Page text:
“Rōmaji”: Another Way of Writing JapaneseLanguage Culture
The Fourth Script
Japanese is known for its combination of three scripts: hiragana, katakana, and kanji. However, a fourth script is also used on occasion, and has even been suggested at times as a replacement for the other three. Rōmaji or the Roman alphabet first arrived in Japan with the Portuguese in the sixteenth century, and has since carved out a minor though distinctive place in the written language.
For the Portuguese missionaries who wished to communicate with Japanese people, but faced an uphill battle in learning the written language from scratch, the Roman alphabet was a convenient tool for creating dictionaries. Some sounds were rendered differently from today’s rōmaji, such as qi instead of ki, and xi instead of shi. Japan’s limited relations with the West through much of the Edo period (1603–1868), however, meant there was little call for the script or development in its usage.
One of the main current forms of romanization, learned by foreign students of Japanese, is the Hepburn system. It is named after the US missionary James Curtis Hepburn, who popularized its usage by adopting it for the third edition of a popular Japanese-English dictionary, published in 1886. Despite the sole credit, it was actually devised by a group he belonged to, made up of Japanese and foreigners, that called itself the Romajikwai. Due to later adjustments, it is sometimes known as the modified Hepburn system.
The other major form is the Kunrei system, based on an earlier Nippon system. While Hepburn aims at making Japanese easy to pronounce for readers with an English-language background, Kunrei is more regular and simpler to use for native Japanese speakers. Foreign students are used to the Hepburn system’s irregularities, as seen, for example, in the group ta, chi, tsu, te, and to. In Kunrei, these sounds are written ta, ti, tu, te, and to.
Examples of Romāji Differences
For foreign residents and visitors, Hepburn appears thoroughly dominant. It is found not only in language materials but also in official contexts like place names on signs for roads and train stations. However, Kunrei is still taught in some elementary schools, where students learn to write, for example, Mount Fuji with the spelling Huzi. They go on to study the Hepburn system, considered more difficult, in junior high school.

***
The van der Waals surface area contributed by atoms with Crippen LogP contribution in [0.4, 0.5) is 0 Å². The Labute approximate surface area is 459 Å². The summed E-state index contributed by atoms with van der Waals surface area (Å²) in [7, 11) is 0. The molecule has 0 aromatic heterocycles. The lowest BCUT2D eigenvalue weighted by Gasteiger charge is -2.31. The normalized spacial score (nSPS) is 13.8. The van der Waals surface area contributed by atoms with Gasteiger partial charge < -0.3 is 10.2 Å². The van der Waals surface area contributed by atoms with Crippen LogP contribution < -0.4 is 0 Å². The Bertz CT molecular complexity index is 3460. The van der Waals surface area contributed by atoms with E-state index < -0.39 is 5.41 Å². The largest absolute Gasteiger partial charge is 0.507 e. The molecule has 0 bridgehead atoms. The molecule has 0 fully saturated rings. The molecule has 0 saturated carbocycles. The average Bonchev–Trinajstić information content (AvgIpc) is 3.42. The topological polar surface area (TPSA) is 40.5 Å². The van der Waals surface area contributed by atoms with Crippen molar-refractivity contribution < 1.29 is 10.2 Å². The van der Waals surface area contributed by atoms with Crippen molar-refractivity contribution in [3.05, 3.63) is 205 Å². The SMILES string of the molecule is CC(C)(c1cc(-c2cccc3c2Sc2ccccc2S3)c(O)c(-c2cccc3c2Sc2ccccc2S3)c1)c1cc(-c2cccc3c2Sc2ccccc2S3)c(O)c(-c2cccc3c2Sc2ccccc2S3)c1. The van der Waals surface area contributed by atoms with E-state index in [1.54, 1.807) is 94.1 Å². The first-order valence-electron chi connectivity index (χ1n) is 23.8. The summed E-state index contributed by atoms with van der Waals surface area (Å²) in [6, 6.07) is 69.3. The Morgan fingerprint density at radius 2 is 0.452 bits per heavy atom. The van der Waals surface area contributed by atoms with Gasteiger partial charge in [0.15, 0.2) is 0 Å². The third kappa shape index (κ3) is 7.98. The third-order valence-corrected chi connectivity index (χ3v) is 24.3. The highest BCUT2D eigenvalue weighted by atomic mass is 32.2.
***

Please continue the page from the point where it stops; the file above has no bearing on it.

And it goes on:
Even sticking to Hepburn alone, there are disagreements about how to render certain sounds. Notably the long “o” (おう) has been written in various ways, such as “ō,” “o,” “ou,” “oh,” and “ô.” Some prefer to convert the “n” (ん) in words like “Shinbashi” to “m” to reflect the actual pronunciation, something like Shimbashi. (At Nippon.com, the style is to use macrons in vowels like “ō” and “ū,” and to stick with the “n” spelling, with some exceptions.)
A Design Alternative
Amid the enthusiasm for all things Western in the Meiji period (1868–1912), there was a small but vocal movement advocating for the wholesale adoption of rōmaji to replace the unwieldy Japanese written language. Instead, major efforts over decades to simplify and standardize kanji and kana greatly reduced their complexity, and the prospect of a central role for rōmaji became increasingly remote.
While Roman letters are rarely seen in paragraphs of written Japanese, in addition to their use in signage, they are a lively presence in advertisements and other designs. Japanese words in rōmaji (as well as English words) provide another option for catching the eye and inviting a more careful look. Unlike English, which can be merely decorative (and often flawed), rōmaji usually adheres to correct Japanese pronunciation, aiming to communicate to the viewer.
In textbooks for Japanese beginners, rōmaji may be used instead of hiragana. I have seen some negative opinions on learning Japanese via Roman letters, given their limited use in the written language. I would agree that it is worth being aware that studying hiragana as early as possible is useful, if you ever want to learn to read sentences. The different rōmaji systems can also lead to confusion.
However, I think individual learners can make their own informed decisions on how useful they find it. For example, learning some vocabulary via rōmaji first may make it easier to remember hiragana, rather than studying both simultaneously. People who live in Japan, or see the country through anime or manga, will know that rōmaji words have their place, so it seems excessive to shun them entirely.
(Originally written in English. Banner illustration by Mokutan Angleo.)